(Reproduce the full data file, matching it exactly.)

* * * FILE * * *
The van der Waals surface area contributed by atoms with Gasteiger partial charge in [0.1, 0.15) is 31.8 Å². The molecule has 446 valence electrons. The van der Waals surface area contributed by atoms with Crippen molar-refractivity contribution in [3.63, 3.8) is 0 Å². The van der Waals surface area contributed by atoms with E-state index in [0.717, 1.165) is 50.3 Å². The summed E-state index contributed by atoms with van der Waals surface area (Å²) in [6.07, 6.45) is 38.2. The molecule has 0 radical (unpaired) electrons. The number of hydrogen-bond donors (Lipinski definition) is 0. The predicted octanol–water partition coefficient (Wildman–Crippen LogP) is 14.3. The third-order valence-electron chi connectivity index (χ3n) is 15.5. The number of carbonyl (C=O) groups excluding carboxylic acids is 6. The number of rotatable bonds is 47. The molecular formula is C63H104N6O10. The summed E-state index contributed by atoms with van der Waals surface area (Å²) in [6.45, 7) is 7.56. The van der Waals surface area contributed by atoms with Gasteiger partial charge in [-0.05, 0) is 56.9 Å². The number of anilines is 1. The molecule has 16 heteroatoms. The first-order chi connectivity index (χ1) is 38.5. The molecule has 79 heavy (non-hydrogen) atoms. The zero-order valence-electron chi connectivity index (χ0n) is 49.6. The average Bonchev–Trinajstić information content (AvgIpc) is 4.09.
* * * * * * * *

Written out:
The van der Waals surface area contributed by atoms with Gasteiger partial charge in [0.1, 0.15) is 31.8 Å². The molecule has 446 valence electrons. The van der Waals surface area contributed by atoms with Crippen molar-refractivity contribution in [3.63, 3.8) is 0 Å². The van der Waals surface area contributed by atoms with E-state index in [0.717, 1.165) is 50.3 Å². The summed E-state index contributed by atoms with van der Waals surface area (Å²) in [6.07, 6.45) is 38.2. The molecule has 0 radical (unpaired) electrons. The number of hydrogen-bond donors (Lipinski definition) is 0. The predicted octanol–water partition coefficient (Wildman–Crippen LogP) is 14.3. The third-order valence-electron chi connectivity index (χ3n) is 15.5. The number of carbonyl (C=O) groups excluding carboxylic acids is 6. The number of rotatable bonds is 47. The molecular formula is C63H104N6O10. The summed E-state index contributed by atoms with van der Waals surface area (Å²) in [6.45, 7) is 7.56. The van der Waals surface area contributed by atoms with Gasteiger partial charge in [-0.05, 0) is 56.9 Å². The number of anilines is 1. The molecule has 16 heteroatoms. The first-order chi connectivity index (χ1) is 38.5. The molecule has 79 heavy (non-hydrogen) atoms. The zero-order valence-electron chi connectivity index (χ0n) is 49.6. The average Bonchev–Trinajstić information content (AvgIpc) is 4.09.